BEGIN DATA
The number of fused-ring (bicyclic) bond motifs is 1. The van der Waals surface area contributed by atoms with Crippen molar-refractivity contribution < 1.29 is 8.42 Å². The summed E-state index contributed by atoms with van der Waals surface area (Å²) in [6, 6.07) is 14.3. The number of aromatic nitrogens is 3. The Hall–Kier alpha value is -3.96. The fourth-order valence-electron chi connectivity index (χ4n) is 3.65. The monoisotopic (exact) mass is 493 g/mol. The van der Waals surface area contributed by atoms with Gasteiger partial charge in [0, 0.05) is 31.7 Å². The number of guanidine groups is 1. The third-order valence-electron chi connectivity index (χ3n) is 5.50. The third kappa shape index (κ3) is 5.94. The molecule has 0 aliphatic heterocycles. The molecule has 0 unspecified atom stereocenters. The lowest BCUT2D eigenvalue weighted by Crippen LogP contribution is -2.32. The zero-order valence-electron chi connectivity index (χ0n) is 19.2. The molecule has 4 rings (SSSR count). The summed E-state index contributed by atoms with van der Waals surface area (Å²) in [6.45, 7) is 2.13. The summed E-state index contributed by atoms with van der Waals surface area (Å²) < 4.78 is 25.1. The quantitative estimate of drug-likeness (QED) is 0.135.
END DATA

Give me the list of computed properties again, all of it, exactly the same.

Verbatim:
The number of fused-ring (bicyclic) bond motifs is 1. The van der Waals surface area contributed by atoms with Crippen molar-refractivity contribution < 1.29 is 8.42 Å². The summed E-state index contributed by atoms with van der Waals surface area (Å²) in [6, 6.07) is 14.3. The number of aromatic nitrogens is 3. The Hall–Kier alpha value is -3.96. The fourth-order valence-electron chi connectivity index (χ4n) is 3.65. The monoisotopic (exact) mass is 493 g/mol. The van der Waals surface area contributed by atoms with Gasteiger partial charge in [0, 0.05) is 31.7 Å². The number of guanidine groups is 1. The third-order valence-electron chi connectivity index (χ3n) is 5.50. The third kappa shape index (κ3) is 5.94. The molecule has 0 aliphatic heterocycles. The molecule has 0 unspecified atom stereocenters. The lowest BCUT2D eigenvalue weighted by Crippen LogP contribution is -2.32. The zero-order valence-electron chi connectivity index (χ0n) is 19.2. The molecule has 4 rings (SSSR count). The summed E-state index contributed by atoms with van der Waals surface area (Å²) in [6.45, 7) is 2.13. The summed E-state index contributed by atoms with van der Waals surface area (Å²) < 4.78 is 25.1. The quantitative estimate of drug-likeness (QED) is 0.135.